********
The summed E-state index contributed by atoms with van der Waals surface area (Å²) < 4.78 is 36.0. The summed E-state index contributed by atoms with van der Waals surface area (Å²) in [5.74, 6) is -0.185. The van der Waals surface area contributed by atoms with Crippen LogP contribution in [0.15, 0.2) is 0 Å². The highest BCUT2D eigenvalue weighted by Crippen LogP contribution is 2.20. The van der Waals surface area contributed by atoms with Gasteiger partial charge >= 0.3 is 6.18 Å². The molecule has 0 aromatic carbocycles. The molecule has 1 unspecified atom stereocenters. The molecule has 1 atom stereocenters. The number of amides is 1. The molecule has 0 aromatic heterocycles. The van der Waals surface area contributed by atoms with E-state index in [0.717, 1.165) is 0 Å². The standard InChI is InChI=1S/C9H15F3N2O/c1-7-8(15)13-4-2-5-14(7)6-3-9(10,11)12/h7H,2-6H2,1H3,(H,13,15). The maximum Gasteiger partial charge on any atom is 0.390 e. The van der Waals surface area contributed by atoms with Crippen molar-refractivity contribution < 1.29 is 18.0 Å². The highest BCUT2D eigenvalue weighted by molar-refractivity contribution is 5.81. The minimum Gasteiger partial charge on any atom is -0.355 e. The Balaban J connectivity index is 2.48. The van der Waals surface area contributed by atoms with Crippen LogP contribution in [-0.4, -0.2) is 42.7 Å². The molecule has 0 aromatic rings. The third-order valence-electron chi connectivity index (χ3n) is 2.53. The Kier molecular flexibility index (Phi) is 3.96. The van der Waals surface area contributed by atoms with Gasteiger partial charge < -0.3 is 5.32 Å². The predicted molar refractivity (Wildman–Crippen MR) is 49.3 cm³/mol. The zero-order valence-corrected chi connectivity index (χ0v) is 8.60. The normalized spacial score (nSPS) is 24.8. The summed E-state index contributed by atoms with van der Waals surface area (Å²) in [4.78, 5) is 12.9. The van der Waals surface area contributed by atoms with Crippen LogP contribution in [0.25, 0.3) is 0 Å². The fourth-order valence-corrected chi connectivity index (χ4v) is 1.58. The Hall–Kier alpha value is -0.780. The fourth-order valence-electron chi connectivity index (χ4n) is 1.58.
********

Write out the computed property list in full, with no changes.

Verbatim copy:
The summed E-state index contributed by atoms with van der Waals surface area (Å²) < 4.78 is 36.0. The summed E-state index contributed by atoms with van der Waals surface area (Å²) in [5.74, 6) is -0.185. The van der Waals surface area contributed by atoms with Crippen LogP contribution in [0.15, 0.2) is 0 Å². The highest BCUT2D eigenvalue weighted by Crippen LogP contribution is 2.20. The van der Waals surface area contributed by atoms with Gasteiger partial charge >= 0.3 is 6.18 Å². The molecule has 0 aromatic carbocycles. The molecule has 1 unspecified atom stereocenters. The molecule has 1 atom stereocenters. The number of amides is 1. The molecule has 0 aromatic heterocycles. The van der Waals surface area contributed by atoms with E-state index in [0.717, 1.165) is 0 Å². The standard InChI is InChI=1S/C9H15F3N2O/c1-7-8(15)13-4-2-5-14(7)6-3-9(10,11)12/h7H,2-6H2,1H3,(H,13,15). The maximum Gasteiger partial charge on any atom is 0.390 e. The van der Waals surface area contributed by atoms with Crippen molar-refractivity contribution < 1.29 is 18.0 Å². The highest BCUT2D eigenvalue weighted by molar-refractivity contribution is 5.81. The minimum Gasteiger partial charge on any atom is -0.355 e. The Balaban J connectivity index is 2.48. The van der Waals surface area contributed by atoms with Crippen LogP contribution in [-0.4, -0.2) is 42.7 Å². The molecule has 0 aromatic rings. The third-order valence-electron chi connectivity index (χ3n) is 2.53. The Kier molecular flexibility index (Phi) is 3.96. The van der Waals surface area contributed by atoms with Gasteiger partial charge < -0.3 is 5.32 Å². The predicted molar refractivity (Wildman–Crippen MR) is 49.3 cm³/mol. The zero-order valence-corrected chi connectivity index (χ0v) is 8.60. The normalized spacial score (nSPS) is 24.8. The summed E-state index contributed by atoms with van der Waals surface area (Å²) in [4.78, 5) is 12.9. The van der Waals surface area contributed by atoms with Crippen LogP contribution in [0.25, 0.3) is 0 Å². The fourth-order valence-corrected chi connectivity index (χ4v) is 1.58. The Hall–Kier alpha value is -0.780. The fourth-order valence-electron chi connectivity index (χ4n) is 1.58.